Congress in title IV of the National Housing Act (Act), as amended, created FSLIC to insure the accounts of eligible institutions, to liquidate failed institutions, and to provide assistance to failed or failing institutions. 12 U.S.C. Secs. 1725, 1728, 1729. Congress specifically provided in section 402(a) of the Act that FSLIC shall be under the direction of the FHLBB and operated by it under such bylaws, rules and regulations as the FHLBB shall prescribe. 12 U.S.C. Sec. 1725(a).

To discharge its obligations to depositors and to address the problems posed by failed and failing institutions, FSLIC has adopted a strategy to maximize its financial resources in order to act on seriously troubled institutions, particularly those in the Southwest. FSLIC's strategy emphasizes the use of acquisitions or mergers rather than liquidations. To the extent possible, FSLIC provides assistance in the form of notes and guarantees rather than cash. Between January 1 and September 30 of this year, FSLIC acted on the problems of 126 savings and loan institutions: 106 institutions were merged with and/or acquired by other institutions in 52 transactions, and 20 institutions were liquidated. In carrying out these transactions, FSLIC issued a total of 28 notes, with combined principal amounts of $8.2 billion. The terms of the notes vary, ranging from 6 months to 15 years, and, for the most part, carry variable interest rates.

In addition, in merger-type transactions, FSLIC often agrees to compensate acquirers of failed institutions for future losses. Assistance agreements can take a variety of forms but typically provide for guarantees covering net capital losses due to writedowns or sale of problem assets, yield subsidies on nonperforming assets to ensure a specified rate of return on assets, indemnification against undisclosed liabilities or litigation, and purchase of certain impaired assets from the failed thrift.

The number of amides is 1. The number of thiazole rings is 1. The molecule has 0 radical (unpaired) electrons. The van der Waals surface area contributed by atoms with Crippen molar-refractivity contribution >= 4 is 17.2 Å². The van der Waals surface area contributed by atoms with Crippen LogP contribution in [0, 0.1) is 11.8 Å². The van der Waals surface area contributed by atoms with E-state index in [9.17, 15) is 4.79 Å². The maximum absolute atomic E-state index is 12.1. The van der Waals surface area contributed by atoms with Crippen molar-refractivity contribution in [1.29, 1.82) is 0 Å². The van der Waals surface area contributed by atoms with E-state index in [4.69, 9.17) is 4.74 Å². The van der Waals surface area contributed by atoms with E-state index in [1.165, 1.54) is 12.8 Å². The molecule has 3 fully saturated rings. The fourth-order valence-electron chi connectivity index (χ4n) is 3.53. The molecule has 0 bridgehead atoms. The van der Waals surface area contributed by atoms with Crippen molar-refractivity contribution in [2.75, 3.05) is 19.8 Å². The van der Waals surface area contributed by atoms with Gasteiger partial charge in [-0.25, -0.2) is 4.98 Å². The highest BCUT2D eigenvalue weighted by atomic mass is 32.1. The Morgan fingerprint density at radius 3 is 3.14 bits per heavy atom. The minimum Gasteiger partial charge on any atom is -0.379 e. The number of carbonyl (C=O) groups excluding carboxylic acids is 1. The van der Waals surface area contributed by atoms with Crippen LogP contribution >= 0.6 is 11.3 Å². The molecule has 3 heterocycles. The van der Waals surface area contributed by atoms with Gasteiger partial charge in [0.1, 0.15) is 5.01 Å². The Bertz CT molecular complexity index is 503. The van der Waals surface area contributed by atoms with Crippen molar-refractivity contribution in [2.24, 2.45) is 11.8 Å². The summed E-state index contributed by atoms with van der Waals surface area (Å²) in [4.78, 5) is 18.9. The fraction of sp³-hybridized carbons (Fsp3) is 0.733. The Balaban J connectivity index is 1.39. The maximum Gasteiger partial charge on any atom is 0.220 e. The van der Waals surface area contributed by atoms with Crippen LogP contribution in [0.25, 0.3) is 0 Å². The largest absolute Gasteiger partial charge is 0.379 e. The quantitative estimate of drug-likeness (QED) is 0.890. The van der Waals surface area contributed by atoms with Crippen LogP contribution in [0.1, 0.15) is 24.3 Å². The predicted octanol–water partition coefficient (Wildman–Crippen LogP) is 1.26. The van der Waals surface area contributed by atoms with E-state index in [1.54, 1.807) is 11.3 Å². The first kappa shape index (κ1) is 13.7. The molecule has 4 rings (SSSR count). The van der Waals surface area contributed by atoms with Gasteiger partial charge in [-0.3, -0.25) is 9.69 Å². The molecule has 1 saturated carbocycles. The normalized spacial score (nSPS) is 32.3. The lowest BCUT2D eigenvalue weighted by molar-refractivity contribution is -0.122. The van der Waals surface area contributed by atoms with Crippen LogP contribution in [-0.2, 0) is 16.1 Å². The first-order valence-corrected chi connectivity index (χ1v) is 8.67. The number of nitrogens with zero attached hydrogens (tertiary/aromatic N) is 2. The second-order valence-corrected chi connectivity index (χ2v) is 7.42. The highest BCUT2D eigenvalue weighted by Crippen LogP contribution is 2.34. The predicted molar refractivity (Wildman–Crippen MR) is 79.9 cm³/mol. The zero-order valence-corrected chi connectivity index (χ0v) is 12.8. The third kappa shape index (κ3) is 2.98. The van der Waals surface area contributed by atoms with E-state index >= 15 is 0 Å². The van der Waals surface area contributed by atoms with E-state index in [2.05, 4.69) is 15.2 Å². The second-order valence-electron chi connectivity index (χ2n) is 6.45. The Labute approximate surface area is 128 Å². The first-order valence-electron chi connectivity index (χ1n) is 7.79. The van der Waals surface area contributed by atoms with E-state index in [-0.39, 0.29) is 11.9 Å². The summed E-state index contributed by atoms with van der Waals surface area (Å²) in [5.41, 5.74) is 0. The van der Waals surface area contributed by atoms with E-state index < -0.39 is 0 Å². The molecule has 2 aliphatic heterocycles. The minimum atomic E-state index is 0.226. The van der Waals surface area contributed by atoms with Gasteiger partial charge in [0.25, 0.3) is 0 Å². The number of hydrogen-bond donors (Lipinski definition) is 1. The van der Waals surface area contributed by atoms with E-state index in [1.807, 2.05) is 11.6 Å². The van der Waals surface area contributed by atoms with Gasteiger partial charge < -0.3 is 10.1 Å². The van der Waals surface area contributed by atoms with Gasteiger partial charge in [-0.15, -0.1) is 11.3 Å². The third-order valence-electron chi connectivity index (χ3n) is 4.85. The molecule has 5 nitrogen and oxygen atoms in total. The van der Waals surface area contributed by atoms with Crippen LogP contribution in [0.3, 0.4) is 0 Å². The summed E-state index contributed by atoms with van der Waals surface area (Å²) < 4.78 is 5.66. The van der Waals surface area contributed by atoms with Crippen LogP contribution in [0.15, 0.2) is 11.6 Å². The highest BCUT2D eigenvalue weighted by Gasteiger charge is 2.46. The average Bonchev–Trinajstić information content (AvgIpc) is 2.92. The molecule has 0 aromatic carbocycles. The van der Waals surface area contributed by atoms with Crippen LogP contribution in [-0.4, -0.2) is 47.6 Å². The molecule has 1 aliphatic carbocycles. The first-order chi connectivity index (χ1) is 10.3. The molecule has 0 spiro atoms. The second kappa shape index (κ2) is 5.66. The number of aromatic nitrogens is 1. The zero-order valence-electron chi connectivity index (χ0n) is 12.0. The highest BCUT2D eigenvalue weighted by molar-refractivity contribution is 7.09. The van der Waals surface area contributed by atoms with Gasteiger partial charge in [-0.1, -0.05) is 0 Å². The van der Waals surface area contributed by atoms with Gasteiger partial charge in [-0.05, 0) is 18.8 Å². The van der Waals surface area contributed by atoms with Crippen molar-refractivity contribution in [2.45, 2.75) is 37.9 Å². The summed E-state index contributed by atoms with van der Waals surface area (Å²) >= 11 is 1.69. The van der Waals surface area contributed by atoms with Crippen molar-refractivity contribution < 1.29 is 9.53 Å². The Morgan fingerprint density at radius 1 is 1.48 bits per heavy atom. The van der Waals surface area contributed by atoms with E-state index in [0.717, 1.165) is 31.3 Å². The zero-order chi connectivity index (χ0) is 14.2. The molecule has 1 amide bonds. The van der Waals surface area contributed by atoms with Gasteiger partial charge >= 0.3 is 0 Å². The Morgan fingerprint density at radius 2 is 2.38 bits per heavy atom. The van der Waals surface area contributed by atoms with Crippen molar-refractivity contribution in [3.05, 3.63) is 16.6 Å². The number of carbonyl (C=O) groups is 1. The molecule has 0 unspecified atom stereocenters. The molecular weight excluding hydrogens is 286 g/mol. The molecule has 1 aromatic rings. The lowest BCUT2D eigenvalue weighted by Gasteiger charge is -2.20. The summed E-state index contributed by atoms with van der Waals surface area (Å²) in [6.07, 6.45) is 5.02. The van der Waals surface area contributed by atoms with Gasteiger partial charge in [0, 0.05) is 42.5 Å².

Sections 402 and 406 of the Act amply authorize the issuance of such notes and assistance guarantees. In this regard, section 402(d) provides that "for the purposes of title IV of the Act," FSLIC is empowered "to issue notes, bonds, debentures or other such obligations upon such terms and conditions as the FHLBB may determine." 12 U.S.C. Sec. 1725(d).

Section 406(f) of the Act authorizes FSLIC to provide various forms of assistance to insured institutions when the institution is in default, or, in FSLIC's judgment, is in danger of default. Section 406(f)(1) of the Act permits FSLIC to provide assistance directly to an insured institution to prevent the institution's default or to restore the institution to normal operation. In such cases, FSLIC is authorized, in its sole discretion and upon such terms and conditions as it prescribes, to make loans to, to make deposits in, to purchase the assets or securities of, to assume the liabilities of, or to make contributions to, the institution. 12 U.S.C. Sec. 1729(f)(1) (1982).

Under section 406(f)(2) of the Act, FSLIC may provide assistance to facilitate a merger or consolidation of a troubled institution, or a sale of assets and assumption of liabilities of the troubled institution to another insured institution. In such cases, FSLIC is authorized, in its sole discretion and upon such terms and conditions as it prescribes, to purchase assets or assume liabilities of the troubled institution, to make loans or contributions to, or purchase the securities of, the other institution, to guarantee the other institution against loss from its merging and consolidating with, or purchasing assets and assuming liabilities of, the troubled institution, or to take any combination of the actions described above. 12 U.S.C. Sec. 1729(f)(2) (1982). /1/

Accordingly, in view of the explicit authority provided FSLIC in section 402(d) of the Act to issue notes and other obligations, the broad discretion provided FSLIC in section 406(f) to assume liabilities and make contributions in its sole discretion and upon such terms and conditions as it prescribes, the absence of any statutory provision prohibiting or limiting the use of FSLIC notes as part of a section 406(f) assistance plan, and the explicit authority in section 406(f)(2) to guarantee an institution against loss from its merging or consolidating with, or assuming the liabilities and purchasing the assets of, a troubled institution, we conclude that FSLIC has the requisite authority to issue notes and guarantees as part of its resolution of failed or failing institutions.